Swamp Thing #28
By Charles Soule, Javier Pina & Matthew Wilson
Along with Batman and Green Arrow, Swamp Thing is one of the better titles in The New 52 at the moment and at least as it stands, Charles Soule can do no wrong. He’s a prolific writer behind Superman/Wonder Woman, Red Lanterns and Swamp Thing alone for DC Comics – with Thunderbolts and the upcoming She-Hulk for Marvel with Letter 44 being among his indie releases. It’s fair to say that Soule is probably the most prolific writer in comics following Johns’ scaling back on the titles that he has covered to just Justice League and Forever as of now, and to Soule’s credit, every title that he’s putting out is amazing.
Following the wrap up of the Seeder arc, Swamp Thing is now the sole voice of the Green following his destruction of the Parliament of Trees. Alec Holland now lacks any challengers. The decision that he made last issue gives the story another shakeup in the status quo, and now we open with three former Avatars of the Green having been reborn as humans. This is where one of the more humorous elements of the book come into play – we’ve seen in the past that Soule can pull off humour well in Red Lanterns and it serves as a great way to get the readers more invested in them. However, Soule doesn’t stop there – and the portion that he spends within New Orleans isn’t even most of the book, as the main bulk of the series explores Capucine as a character, with a tragic origin story that’s pulled off very well. It doesn’t feel cliched or weak and allows to bring the fantasy elements of the book into play, and the result is pulled off very well.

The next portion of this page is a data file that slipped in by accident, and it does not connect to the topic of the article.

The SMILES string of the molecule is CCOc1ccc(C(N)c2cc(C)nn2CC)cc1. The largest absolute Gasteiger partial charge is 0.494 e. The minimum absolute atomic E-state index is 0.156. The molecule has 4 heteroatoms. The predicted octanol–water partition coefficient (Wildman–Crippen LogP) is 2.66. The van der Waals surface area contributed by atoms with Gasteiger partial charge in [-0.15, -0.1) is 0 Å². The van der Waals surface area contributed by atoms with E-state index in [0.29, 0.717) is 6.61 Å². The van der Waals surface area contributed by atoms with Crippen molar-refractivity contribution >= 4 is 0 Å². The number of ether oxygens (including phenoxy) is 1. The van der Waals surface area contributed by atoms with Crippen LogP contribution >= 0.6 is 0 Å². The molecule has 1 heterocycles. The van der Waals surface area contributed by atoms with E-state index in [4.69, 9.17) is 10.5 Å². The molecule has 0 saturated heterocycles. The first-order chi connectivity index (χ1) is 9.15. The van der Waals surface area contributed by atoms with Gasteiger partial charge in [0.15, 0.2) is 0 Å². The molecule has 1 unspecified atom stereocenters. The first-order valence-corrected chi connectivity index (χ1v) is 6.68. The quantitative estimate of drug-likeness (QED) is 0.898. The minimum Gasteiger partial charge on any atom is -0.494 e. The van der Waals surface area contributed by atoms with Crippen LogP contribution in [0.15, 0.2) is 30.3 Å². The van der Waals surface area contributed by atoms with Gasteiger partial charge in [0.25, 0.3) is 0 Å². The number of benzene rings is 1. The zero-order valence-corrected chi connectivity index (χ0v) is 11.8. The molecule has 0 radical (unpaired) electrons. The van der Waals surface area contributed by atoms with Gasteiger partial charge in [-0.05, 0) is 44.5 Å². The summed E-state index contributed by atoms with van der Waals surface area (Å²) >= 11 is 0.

The pacing is solid and the switch between the New Orleans/Capucine stories doesn’t feel too jarring, with the book building up to an interesting cliffhanger that will leave readers waiting to find out what happens next – Soule has found a way of not putting characters on the verge of death or even relying on death and destruction to keep them really looking forward to next issue, with the cliffhanger being simple and effective. Regardless, it’s enough to make the month wait seem very long indeed.
On artistic duties, we have Javier Pina as opposed to Jesus Siaz. I loved Jesus Siaz’s artwork on the previous issues of Swamp Thing but the switch to Javier Pina was pulled off pretty well indeed – continuing an impressive display of visuals that has been common throughout the entirety of Soule’s run. His panels don’t look too jarring and the switch between Siaz and Pina is easy to make and unlike other series involving artistic changes there isn’t any adjustment period. Pina’s artwork, especially when enhanced by Matthew Wilson’s lavish colours, is very solid and to see both of these talents sticking around for future issues is something that will be more than welcomed.